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ment of such a model. As leader, he is perceived in the world as stronger and more influential than the country he leads. While Russia is seen in the West as a shrinking petro-state and a declining kleptocracy, Putin has never been characterised as a dictator, although some radical elements of the Russian opposition would dearly like that to be the case. He is thought to be a wily, sophisticated – and therefore doubly dangerous – player who achieves his goals. The demonisation of Putin in the Western media and public opinion is the flip-side of the fascination with his personality. The reason is that Vladimir Putin is doing what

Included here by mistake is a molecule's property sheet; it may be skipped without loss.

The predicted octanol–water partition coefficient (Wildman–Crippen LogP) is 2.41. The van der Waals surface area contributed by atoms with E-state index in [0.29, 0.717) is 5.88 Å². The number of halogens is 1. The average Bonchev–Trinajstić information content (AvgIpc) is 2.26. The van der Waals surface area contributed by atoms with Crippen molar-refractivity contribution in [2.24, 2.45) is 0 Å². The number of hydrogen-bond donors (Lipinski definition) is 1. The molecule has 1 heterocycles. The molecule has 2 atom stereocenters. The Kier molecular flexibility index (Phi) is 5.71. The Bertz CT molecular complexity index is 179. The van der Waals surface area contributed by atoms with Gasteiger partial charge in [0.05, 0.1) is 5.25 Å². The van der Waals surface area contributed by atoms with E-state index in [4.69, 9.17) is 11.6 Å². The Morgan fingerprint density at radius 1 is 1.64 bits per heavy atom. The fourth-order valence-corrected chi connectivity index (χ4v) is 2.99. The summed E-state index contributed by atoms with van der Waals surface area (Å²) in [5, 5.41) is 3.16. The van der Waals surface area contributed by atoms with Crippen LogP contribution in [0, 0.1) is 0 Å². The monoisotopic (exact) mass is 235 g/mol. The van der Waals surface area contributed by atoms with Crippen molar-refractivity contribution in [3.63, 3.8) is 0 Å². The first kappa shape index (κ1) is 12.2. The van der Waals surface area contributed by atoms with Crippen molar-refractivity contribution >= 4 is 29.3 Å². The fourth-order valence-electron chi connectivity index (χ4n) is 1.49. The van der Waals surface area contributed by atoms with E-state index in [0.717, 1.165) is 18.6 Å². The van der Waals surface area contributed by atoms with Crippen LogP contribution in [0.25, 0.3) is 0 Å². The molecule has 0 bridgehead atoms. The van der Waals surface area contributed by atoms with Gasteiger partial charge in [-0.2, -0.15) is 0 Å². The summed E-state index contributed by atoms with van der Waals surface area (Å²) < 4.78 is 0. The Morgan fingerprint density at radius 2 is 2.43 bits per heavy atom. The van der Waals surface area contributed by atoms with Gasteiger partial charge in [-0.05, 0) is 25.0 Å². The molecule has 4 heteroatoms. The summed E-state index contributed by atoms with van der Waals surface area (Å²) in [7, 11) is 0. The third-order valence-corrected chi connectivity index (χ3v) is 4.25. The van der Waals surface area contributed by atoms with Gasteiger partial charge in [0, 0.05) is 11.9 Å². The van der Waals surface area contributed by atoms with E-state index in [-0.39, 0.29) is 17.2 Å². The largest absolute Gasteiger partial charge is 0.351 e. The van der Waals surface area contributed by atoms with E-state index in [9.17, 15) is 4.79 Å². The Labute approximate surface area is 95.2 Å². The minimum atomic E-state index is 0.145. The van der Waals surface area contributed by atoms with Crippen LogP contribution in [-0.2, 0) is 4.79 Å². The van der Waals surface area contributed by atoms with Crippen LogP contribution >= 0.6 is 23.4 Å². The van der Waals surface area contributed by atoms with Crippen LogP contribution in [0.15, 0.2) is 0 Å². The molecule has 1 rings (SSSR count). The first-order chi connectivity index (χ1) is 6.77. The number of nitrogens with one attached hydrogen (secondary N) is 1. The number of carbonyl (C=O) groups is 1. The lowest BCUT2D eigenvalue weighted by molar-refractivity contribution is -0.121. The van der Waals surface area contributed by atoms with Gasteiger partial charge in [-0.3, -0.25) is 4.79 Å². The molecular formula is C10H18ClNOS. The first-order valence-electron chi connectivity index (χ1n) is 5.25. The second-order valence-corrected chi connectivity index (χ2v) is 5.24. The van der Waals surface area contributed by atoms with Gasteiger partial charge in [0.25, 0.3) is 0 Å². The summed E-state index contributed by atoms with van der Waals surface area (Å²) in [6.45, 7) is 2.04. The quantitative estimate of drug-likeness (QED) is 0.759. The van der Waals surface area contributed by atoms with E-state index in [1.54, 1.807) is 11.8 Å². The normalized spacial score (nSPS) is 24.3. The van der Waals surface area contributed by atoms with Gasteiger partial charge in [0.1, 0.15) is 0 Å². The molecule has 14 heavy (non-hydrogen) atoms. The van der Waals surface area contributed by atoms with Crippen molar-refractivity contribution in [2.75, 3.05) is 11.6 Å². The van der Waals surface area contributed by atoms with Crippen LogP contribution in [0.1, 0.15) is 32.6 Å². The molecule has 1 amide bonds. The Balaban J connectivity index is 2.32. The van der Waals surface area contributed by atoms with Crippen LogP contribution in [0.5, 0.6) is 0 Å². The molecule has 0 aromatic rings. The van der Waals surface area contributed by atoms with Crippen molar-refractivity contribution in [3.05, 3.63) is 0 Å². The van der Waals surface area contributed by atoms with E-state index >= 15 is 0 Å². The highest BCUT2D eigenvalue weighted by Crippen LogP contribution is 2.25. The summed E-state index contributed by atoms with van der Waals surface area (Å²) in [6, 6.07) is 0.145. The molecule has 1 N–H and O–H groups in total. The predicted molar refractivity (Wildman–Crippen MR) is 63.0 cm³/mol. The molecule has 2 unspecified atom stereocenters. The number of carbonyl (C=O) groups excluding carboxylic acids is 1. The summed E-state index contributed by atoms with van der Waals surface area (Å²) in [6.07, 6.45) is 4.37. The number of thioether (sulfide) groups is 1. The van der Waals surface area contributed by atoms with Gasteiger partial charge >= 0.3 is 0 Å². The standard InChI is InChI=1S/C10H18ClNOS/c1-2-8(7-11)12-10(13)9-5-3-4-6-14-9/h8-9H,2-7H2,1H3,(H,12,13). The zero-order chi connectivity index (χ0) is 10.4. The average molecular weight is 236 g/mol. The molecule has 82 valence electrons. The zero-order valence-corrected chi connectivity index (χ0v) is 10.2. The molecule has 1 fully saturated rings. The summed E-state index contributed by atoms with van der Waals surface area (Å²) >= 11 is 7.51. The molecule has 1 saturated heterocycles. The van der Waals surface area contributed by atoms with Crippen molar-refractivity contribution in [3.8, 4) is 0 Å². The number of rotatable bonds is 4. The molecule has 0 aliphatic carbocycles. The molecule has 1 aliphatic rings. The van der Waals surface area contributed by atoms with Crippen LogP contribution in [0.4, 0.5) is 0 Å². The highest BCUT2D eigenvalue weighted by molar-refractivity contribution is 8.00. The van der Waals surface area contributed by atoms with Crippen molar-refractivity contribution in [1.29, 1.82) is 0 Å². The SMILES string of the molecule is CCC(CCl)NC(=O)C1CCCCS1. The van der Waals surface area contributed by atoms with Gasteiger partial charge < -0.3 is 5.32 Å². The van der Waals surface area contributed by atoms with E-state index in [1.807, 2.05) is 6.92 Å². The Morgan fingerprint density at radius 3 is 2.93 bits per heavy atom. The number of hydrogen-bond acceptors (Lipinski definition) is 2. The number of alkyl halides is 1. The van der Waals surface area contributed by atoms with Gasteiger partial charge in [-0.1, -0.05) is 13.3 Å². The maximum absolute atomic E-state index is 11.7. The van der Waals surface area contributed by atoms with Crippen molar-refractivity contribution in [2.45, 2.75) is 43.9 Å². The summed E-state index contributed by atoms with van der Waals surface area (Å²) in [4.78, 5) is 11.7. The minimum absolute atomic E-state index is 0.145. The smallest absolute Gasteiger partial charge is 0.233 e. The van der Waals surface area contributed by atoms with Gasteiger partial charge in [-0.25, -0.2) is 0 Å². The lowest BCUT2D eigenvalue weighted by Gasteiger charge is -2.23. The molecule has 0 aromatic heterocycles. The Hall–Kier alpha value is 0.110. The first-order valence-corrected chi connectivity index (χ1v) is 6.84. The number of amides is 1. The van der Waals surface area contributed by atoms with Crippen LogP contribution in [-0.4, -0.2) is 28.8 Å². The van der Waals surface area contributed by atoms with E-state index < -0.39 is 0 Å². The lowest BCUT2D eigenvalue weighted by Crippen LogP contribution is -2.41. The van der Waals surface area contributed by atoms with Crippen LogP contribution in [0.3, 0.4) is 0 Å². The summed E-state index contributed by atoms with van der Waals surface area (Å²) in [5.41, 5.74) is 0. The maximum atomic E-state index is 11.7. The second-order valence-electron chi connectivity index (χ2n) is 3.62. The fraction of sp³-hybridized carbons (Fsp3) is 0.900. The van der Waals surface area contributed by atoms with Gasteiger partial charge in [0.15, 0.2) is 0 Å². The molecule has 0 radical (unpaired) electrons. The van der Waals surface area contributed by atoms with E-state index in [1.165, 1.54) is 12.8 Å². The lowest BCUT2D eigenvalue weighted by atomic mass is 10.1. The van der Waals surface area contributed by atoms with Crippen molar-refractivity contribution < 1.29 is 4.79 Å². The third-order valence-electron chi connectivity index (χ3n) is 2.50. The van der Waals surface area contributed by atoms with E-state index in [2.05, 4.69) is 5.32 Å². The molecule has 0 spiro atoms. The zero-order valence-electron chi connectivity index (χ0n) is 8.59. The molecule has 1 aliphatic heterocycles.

Western leaders cannot because of the institutional constraints they face. He makes no bones about being anti-ideological, which enables him to make abrupt turns in policy when necessary and to use any rhetoric to further his ends. He has no use for political correctness, which enables him to formulate certain priorities without mincing his words. His preoccupation with national sovereignty gives him a lot of leeway: Russia is one of the few countries not bound by commitments to an alliance and thus has a free hand, while being strong enough to translate that freedom into reality. He is guided by the principles of real-